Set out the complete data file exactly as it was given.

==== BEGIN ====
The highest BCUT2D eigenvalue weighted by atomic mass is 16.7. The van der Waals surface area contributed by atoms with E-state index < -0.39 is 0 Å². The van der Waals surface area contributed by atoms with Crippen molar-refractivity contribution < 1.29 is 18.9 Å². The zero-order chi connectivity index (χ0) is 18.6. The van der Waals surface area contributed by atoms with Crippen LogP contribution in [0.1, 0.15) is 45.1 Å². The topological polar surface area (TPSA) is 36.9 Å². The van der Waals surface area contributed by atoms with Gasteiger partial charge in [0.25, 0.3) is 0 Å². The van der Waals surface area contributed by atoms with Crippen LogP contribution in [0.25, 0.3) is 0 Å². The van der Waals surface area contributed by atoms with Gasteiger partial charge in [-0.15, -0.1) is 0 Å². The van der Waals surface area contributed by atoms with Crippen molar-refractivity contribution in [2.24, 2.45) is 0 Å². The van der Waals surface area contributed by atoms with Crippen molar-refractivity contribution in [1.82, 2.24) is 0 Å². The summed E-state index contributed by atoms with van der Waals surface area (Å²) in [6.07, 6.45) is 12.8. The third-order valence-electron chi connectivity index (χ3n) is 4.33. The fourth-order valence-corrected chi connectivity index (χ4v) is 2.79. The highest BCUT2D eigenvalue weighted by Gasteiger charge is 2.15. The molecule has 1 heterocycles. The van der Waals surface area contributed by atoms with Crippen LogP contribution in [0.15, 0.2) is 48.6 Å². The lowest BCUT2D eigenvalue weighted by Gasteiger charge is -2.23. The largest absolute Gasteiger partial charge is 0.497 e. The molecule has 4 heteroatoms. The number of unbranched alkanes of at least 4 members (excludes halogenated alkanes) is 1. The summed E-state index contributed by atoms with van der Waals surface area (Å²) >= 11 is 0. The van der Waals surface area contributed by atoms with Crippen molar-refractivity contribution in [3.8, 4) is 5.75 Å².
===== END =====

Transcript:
The highest BCUT2D eigenvalue weighted by atomic mass is 16.7. The van der Waals surface area contributed by atoms with E-state index < -0.39 is 0 Å². The van der Waals surface area contributed by atoms with Crippen molar-refractivity contribution < 1.29 is 18.9 Å². The zero-order chi connectivity index (χ0) is 18.6. The van der Waals surface area contributed by atoms with Crippen LogP contribution in [0.1, 0.15) is 45.1 Å². The topological polar surface area (TPSA) is 36.9 Å². The van der Waals surface area contributed by atoms with Gasteiger partial charge in [0.25, 0.3) is 0 Å². The van der Waals surface area contributed by atoms with Crippen LogP contribution in [0.25, 0.3) is 0 Å². The van der Waals surface area contributed by atoms with Gasteiger partial charge in [-0.15, -0.1) is 0 Å². The van der Waals surface area contributed by atoms with Crippen molar-refractivity contribution in [2.24, 2.45) is 0 Å². The van der Waals surface area contributed by atoms with Crippen molar-refractivity contribution in [1.82, 2.24) is 0 Å². The summed E-state index contributed by atoms with van der Waals surface area (Å²) in [6.07, 6.45) is 12.8. The third-order valence-electron chi connectivity index (χ3n) is 4.33. The fourth-order valence-corrected chi connectivity index (χ4v) is 2.79. The highest BCUT2D eigenvalue weighted by Gasteiger charge is 2.15. The molecule has 1 heterocycles. The van der Waals surface area contributed by atoms with Crippen LogP contribution in [0.15, 0.2) is 48.6 Å². The lowest BCUT2D eigenvalue weighted by Gasteiger charge is -2.23. The largest absolute Gasteiger partial charge is 0.497 e. The molecule has 4 heteroatoms. The number of unbranched alkanes of at least 4 members (excludes halogenated alkanes) is 1. The summed E-state index contributed by atoms with van der Waals surface area (Å²) >= 11 is 0. The van der Waals surface area contributed by atoms with Crippen molar-refractivity contribution in [3.8, 4) is 5.75 Å².